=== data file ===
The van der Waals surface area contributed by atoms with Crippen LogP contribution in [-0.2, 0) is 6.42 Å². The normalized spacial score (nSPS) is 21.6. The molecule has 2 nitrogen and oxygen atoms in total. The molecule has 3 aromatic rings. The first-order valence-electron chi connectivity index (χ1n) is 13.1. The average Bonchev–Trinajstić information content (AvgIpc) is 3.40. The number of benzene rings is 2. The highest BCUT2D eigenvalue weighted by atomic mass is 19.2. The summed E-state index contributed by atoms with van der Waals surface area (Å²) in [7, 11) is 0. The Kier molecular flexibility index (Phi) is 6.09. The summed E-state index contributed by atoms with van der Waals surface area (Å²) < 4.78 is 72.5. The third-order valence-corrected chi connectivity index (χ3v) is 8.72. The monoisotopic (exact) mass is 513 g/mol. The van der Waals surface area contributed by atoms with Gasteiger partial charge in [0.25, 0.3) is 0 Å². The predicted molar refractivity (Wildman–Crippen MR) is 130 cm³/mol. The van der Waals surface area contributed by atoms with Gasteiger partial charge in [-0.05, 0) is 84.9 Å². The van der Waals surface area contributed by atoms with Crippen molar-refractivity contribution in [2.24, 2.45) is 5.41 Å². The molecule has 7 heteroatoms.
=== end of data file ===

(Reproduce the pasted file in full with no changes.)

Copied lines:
The van der Waals surface area contributed by atoms with Crippen LogP contribution in [-0.2, 0) is 6.42 Å². The normalized spacial score (nSPS) is 21.6. The molecule has 2 nitrogen and oxygen atoms in total. The molecule has 3 aromatic rings. The first-order valence-electron chi connectivity index (χ1n) is 13.1. The average Bonchev–Trinajstić information content (AvgIpc) is 3.40. The number of benzene rings is 2. The highest BCUT2D eigenvalue weighted by atomic mass is 19.2. The summed E-state index contributed by atoms with van der Waals surface area (Å²) in [7, 11) is 0. The Kier molecular flexibility index (Phi) is 6.09. The summed E-state index contributed by atoms with van der Waals surface area (Å²) < 4.78 is 72.5. The third-order valence-corrected chi connectivity index (χ3v) is 8.72. The monoisotopic (exact) mass is 513 g/mol. The van der Waals surface area contributed by atoms with Gasteiger partial charge in [0.25, 0.3) is 0 Å². The predicted molar refractivity (Wildman–Crippen MR) is 130 cm³/mol. The van der Waals surface area contributed by atoms with Gasteiger partial charge in [-0.05, 0) is 84.9 Å². The van der Waals surface area contributed by atoms with Crippen molar-refractivity contribution in [2.24, 2.45) is 5.41 Å². The molecule has 7 heteroatoms.